Islamabad, Apr 21 (UNI) Pakistan today successfully conducted the first training launch of nuclear-capable long range Hatf VI (Shaheen-II) ballistic missile, the military said, ''The launch was conducted by the Army Strategic Force Command, which marked the culmination of a field training exercise,'' the military said in a statement after the test fire.
''It validated the operational readiness of a strategic missile group equipped with Shaheen-II missile,'' the statement added.
Shaheen-II is Pakistan's longest range ballistic missile system with a range of 2000 Km. It is a two stage solid fuel missile, which can carry both conventional and nuclear warheads.
This was the second test in the last two days of the same missile.
Chief of Naval Staff Admiral Muhammad Afzal Tahir and a large number of senior military officers, scientists and engineers of strategic organisations witnessed the launch.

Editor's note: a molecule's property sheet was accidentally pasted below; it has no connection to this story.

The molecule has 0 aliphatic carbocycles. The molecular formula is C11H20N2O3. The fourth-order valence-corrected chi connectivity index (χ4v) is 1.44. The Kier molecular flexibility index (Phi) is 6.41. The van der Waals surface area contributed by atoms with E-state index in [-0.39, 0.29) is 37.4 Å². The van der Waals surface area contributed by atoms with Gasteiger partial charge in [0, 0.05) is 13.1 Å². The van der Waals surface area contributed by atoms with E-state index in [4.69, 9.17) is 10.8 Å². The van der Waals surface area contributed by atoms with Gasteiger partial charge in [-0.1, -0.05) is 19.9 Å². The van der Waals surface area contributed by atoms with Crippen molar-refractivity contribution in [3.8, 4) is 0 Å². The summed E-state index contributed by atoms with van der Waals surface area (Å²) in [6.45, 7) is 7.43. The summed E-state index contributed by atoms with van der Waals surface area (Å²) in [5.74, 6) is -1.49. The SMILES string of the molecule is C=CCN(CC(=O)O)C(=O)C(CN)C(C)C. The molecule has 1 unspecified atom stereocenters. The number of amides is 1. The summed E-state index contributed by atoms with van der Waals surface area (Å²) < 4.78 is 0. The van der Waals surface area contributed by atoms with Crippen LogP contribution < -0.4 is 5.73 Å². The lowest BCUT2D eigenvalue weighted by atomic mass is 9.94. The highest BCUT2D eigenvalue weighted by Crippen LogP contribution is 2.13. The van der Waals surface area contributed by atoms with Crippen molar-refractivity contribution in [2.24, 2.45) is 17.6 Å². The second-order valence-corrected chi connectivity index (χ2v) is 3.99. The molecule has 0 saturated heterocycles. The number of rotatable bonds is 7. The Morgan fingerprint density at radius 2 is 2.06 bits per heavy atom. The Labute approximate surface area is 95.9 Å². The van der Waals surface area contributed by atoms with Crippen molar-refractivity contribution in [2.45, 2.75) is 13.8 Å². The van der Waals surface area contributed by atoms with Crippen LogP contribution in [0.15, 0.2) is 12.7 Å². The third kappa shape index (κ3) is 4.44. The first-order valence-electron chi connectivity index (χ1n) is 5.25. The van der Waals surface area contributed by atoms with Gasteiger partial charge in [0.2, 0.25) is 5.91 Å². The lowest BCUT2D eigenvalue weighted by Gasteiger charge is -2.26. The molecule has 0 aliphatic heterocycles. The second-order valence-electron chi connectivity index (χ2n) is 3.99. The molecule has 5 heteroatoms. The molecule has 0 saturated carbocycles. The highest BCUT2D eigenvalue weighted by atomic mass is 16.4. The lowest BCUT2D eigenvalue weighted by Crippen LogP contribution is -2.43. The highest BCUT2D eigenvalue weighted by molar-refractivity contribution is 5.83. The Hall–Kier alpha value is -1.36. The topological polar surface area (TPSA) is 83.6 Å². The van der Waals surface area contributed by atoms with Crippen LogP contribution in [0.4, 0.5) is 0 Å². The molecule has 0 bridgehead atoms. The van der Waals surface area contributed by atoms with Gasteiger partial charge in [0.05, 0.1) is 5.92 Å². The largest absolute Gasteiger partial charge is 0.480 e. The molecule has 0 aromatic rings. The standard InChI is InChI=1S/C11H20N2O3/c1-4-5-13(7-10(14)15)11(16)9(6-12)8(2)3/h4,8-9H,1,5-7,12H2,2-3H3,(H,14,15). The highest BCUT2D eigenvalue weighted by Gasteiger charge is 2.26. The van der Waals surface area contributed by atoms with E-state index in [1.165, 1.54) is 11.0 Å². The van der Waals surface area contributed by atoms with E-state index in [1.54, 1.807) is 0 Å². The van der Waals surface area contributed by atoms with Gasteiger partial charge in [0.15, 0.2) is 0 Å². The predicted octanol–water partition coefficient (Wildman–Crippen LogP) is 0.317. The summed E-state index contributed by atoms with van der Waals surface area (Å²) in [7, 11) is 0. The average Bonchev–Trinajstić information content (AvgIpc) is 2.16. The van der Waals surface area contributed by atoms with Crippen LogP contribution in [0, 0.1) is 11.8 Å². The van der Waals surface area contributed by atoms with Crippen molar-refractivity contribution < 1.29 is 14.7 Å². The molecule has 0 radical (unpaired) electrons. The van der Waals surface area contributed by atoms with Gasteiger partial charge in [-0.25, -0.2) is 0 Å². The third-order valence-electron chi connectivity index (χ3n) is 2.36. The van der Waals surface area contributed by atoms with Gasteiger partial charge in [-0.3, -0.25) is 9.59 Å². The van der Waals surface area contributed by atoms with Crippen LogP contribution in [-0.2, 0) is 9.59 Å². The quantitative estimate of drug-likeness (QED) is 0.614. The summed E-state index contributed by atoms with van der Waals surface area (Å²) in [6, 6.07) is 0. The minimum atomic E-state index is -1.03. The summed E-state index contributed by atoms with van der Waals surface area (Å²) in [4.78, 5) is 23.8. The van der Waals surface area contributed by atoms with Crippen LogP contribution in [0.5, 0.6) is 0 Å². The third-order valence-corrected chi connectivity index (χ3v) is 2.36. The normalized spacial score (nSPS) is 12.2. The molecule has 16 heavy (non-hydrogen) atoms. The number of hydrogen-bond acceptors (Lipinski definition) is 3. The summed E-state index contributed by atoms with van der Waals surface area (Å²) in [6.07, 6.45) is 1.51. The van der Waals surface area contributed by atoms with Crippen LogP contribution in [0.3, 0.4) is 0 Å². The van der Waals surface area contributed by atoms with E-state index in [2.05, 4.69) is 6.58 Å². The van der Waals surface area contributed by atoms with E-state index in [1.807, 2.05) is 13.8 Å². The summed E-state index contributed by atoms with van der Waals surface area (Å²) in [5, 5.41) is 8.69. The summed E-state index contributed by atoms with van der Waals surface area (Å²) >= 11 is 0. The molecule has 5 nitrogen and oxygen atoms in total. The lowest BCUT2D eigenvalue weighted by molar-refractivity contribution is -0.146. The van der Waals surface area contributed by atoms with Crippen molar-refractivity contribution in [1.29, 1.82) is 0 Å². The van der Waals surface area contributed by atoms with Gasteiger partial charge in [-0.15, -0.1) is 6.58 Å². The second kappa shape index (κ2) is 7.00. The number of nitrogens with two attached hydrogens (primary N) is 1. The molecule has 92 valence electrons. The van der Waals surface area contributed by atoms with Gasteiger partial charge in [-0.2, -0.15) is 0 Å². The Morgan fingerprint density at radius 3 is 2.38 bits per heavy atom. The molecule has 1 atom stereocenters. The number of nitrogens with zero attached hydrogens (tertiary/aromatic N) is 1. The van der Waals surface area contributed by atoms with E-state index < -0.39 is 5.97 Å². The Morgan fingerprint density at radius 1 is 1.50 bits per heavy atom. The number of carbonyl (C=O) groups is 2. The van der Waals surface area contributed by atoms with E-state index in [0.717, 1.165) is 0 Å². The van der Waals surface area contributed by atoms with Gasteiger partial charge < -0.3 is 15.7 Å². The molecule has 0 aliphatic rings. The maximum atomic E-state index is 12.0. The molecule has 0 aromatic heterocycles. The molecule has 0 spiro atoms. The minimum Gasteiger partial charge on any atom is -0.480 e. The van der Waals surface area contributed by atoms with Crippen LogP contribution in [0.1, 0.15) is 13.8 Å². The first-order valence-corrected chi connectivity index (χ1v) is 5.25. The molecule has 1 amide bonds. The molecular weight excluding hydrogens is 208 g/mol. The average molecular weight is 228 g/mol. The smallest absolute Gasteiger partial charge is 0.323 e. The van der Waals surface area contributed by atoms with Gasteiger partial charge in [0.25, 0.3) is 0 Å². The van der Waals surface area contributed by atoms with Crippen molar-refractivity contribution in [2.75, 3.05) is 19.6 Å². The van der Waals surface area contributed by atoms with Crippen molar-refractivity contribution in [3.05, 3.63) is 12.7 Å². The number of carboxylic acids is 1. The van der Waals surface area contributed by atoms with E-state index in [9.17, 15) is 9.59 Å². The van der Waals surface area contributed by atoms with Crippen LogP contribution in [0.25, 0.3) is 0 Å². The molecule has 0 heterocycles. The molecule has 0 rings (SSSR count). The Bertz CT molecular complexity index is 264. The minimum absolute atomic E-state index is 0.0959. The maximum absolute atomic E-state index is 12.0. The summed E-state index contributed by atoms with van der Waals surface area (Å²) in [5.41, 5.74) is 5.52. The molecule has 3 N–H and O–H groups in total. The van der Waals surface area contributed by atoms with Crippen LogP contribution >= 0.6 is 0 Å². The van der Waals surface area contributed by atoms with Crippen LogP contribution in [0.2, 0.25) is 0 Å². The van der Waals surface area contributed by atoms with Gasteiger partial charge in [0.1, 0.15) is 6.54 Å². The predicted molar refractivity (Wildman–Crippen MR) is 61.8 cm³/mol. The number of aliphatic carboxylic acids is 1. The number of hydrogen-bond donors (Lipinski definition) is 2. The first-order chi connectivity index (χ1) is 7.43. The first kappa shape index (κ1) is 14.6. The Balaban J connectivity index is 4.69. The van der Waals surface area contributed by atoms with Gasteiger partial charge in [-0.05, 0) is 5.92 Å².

Admiral Tahir congratulated all ranks of the Army Strategic Forces on the high standards achieved during training, which was reflected in the successful launch and accuracy of the missile at the target.
He said Pakistan could be justifiably proud of its defence capability and the reliability of its nuclear deterrence.
The naval chief lauded efforts of all personnel, civilian and military, whose dedication and professionalism had made it possible for Pakistan to fully consolidate and operationalise its nuclear capability.
The capability, he further added formed the bedrock of Pakistan's security policy and would continue to be enhanced.
Pakistan formally kicked off its medium-range missile programme in April 1998, with the first successful test flight of Gauri-I missile followed by similar tests in the coming years involving the nuclear capable Gauri, Shaheen, Ghaznavi and Abdali missile systems.
HATF-3 (Ghaznavi), HATF-5 (Ghauri), HATF-4 (Shaheen-1) have already been handed over to Pakistan Army's Strategic Force Command.
Pakistan's inventory of missiles also include Ground Launched Cruise Missile, Babur, which has a range of 700 kilometers.
UNI XC RJ BST1427